Counting on removals that failed to materialize or are easily reversible could undermine climate efforts by channeling funds to fake removals, inevitably diverting resources from emission reductions, or by undermining public confidence in climate policy” 

She asked whether voluntary markets could be harnessed to mobilise carbon dioxide removals both domestically and in the EU, adding that any ‘negative emission unit’ would need to be real, measurable, permanent, additional and verifiable, while avoiding double counting and carbon leakage. Ms Lehtonen raised the issue of setting baselines, stating that currently vegetation absorbs 30% of humanity’s emissions into the atmosphere and that these removals should not be considered within carbon crediting schemes. She ended her statement by saying that the focus should be on removals which are not land-based and which are not accounted in the current frameworks, to help kick-start the additional negative emissions needed to reach climate neutrality.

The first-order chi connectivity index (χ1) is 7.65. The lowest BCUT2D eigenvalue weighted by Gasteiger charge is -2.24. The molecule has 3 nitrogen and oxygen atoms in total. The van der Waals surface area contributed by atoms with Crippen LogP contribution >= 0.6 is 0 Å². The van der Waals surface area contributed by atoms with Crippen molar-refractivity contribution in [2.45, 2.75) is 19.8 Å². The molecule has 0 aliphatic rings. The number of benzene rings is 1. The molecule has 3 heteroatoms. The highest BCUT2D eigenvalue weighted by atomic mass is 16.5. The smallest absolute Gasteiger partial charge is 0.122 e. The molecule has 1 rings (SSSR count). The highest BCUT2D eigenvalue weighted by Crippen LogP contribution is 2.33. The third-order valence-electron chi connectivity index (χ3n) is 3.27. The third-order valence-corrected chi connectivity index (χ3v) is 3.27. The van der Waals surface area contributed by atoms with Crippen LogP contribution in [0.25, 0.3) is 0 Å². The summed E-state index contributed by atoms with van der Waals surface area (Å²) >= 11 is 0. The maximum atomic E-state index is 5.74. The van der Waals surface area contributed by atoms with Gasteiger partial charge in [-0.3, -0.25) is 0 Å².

The event was structured around the principles, to showcase practices and technologies which can combine to provide negative emissions.  

Panel one – Carbon dioxide must be physically removed from the atmosphere 

This panel discussed existing methods of removing CO2 from the atmospherethrough technological and natural means, and their respective challenges.  

Christoph Beuttler, from Climeworks, showcased their Direct-Air-Capture technology, which filters ambient air to capture CO2, using electricity and heat. Beuttler emphasized the portfolio approach needed to tackle climate change and that reducing emissions should always be the priority. Beuttler stated that it is important to design policies today that can enable technologies to scale: “We will need to start now in order to start building and scaling because to get to 6 Gigatons of removals we need to scale with a 60% growth rate per year”.